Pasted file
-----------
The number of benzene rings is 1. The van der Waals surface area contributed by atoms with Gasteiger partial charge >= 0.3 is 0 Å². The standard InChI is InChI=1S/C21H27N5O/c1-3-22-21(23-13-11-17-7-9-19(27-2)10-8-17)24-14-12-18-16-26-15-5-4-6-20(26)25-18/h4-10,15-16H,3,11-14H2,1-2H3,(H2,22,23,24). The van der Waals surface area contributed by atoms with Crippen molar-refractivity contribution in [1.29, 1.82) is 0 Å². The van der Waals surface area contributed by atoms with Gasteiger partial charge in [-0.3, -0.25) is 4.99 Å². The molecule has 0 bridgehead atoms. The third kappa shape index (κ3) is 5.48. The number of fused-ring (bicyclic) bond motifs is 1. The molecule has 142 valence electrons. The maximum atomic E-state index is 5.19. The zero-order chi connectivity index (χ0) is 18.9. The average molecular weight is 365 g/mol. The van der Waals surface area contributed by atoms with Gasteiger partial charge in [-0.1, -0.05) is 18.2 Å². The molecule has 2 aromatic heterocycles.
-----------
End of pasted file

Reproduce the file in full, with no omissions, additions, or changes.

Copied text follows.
The number of benzene rings is 1. The van der Waals surface area contributed by atoms with Gasteiger partial charge >= 0.3 is 0 Å². The standard InChI is InChI=1S/C21H27N5O/c1-3-22-21(23-13-11-17-7-9-19(27-2)10-8-17)24-14-12-18-16-26-15-5-4-6-20(26)25-18/h4-10,15-16H,3,11-14H2,1-2H3,(H2,22,23,24). The van der Waals surface area contributed by atoms with Crippen molar-refractivity contribution in [1.29, 1.82) is 0 Å². The van der Waals surface area contributed by atoms with Gasteiger partial charge in [-0.3, -0.25) is 4.99 Å². The molecule has 0 bridgehead atoms. The third kappa shape index (κ3) is 5.48. The number of fused-ring (bicyclic) bond motifs is 1. The molecule has 142 valence electrons. The maximum atomic E-state index is 5.19. The zero-order chi connectivity index (χ0) is 18.9. The average molecular weight is 365 g/mol. The van der Waals surface area contributed by atoms with Gasteiger partial charge in [-0.1, -0.05) is 18.2 Å². The molecule has 2 aromatic heterocycles.